For years we have met colleagues who tell us that they have or are thinking of starting a boutique orthodontic practice. In our younger less skeptical days, we would take this at face value believing that “quality orthodontics” could be sold like a luxury Italian leather purse. There are many assumptions that underlie the concept of a boutique orthodontic practice but none is as flawed as thinking that the market has a scarcity of exceptional customer experience or quality treatment in orthodontic practices. For that’s essentially what the proponents of this model are banking on. Service boutiques try to differentiate on customer experience and exceptional treatment in order to justify a high fee. However, it is well established the vast majority of patients and most referring dentists cannot objectively differentiate orthodontic outcomes among different orthodontists so that leaves only level of service as a viable potential differentiator.

Think about service at the luxury car dealership versus the certified mechanic at the local garage. The luxury car dealership will offer you the perks of a free loaner vehicle, a fancy coffee machine in the service lounge, new-ish magazines, and OEM parts. This service comes at a premium. The local garage has you drop off your car and the mechanic politely tells you that he’ll call you when the car is ready. You call Uber and head to the office. No loaner, no coffee machine, no magazines, but the same OEM parts from the same supplier as the dealership. No difference in the end result. New oil, oil filter, and fluids. The only true difference is the price that you have paid for the service.

We have visited hundreds of orthodontic practices in the past 2 decades.  From single office, solo owner-operators to multi-operator corporate owned chains, we have seen them all.  Every permutation of an orthodontic practice has one thing in common, people come to them for tooth straightening. We can hear it now, that’s not why they come to my practice! “It’s the quality of the work. You don’t know my market, I treat highly educated high-income families that only want to have the best! It’s different here…”

And orthodontists in BFE don’t face similar/relative issues in their pracrices?

For a little insight into how truly wealthy people think, we recommend reading The Millionaire Next Door by Thomas J. Stanley and William D. Danko.  All in all, we think that the boutique orthodontic practice is something that exists more in one’s mind rather than reality. Yes, there are some of you who are able to charge a very high fee and your market is currently willing to bear it. To be clear we define “very high” as 100-200% more than the national average. We feel that there are 3 conditions that need to be met in order to truly have a boutique practice:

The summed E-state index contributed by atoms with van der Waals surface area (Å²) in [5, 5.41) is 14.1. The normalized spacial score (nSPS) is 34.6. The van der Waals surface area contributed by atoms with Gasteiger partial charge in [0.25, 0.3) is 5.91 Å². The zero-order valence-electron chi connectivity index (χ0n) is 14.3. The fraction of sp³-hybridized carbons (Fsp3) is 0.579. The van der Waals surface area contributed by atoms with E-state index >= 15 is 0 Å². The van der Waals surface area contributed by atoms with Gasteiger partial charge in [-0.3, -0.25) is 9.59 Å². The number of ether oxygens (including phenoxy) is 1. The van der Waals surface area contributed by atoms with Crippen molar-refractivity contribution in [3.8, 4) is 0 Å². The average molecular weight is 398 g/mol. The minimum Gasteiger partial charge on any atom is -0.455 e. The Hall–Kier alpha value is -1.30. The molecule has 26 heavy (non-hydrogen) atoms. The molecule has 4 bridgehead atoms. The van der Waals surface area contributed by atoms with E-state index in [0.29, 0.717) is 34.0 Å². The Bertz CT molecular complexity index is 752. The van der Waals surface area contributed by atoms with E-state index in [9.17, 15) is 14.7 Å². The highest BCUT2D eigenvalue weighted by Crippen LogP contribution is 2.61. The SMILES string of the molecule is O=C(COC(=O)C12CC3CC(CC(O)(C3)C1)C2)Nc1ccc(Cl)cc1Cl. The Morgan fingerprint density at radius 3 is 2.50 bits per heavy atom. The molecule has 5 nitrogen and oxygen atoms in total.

1. Your fee must be significantly higher than everyone else’s
  2. A substantial number of consumers are willing to pay your very high price
  3. You are completely indifferent to what others in your area are doing with regard to price

From our experience looking at the orthodontic landscape, many practices achieve two of these conditions but there are just a handful of practices that meet all 3. Are you a boutique practice? Does it matter?

We believe it does. If you truly are a boutique then we believe you can expect to be relatively insulated from the changes currently upending the orthodontic space. If you are not a boutique practice, we hope this piece will help you achieve an accurate self-assessment. Understanding who we are is essential when trying to navigate the new dental landscape!

Self-Assessment can be difficult…


4 thoughts on “The Boutique Mentality

  1. People becoming more and more price concious…seeking out lower prices as most families under financial pressure

  2. I just found out that I was charged over $1500 for a 30 min initial assessment at the Duke Univ Voice Clinic (with an ENT and speech pathologist). My one 30 min speech therapy session following that was over $600. Combined, the provider charged more than 1/3 of a comprehensive ortho fee for two visits totaling 1 hour of care. It seems to me that instead of racing to the bottom of the fee scale, the orthodontic community should be educating the public about what a great value orthodontic treatment is. That was true even before this culture fee cutting took hold.

  3. This is a perfect encapsulation of the traditional mindset. If you’re getting what you want then keep doing what you’re doing.

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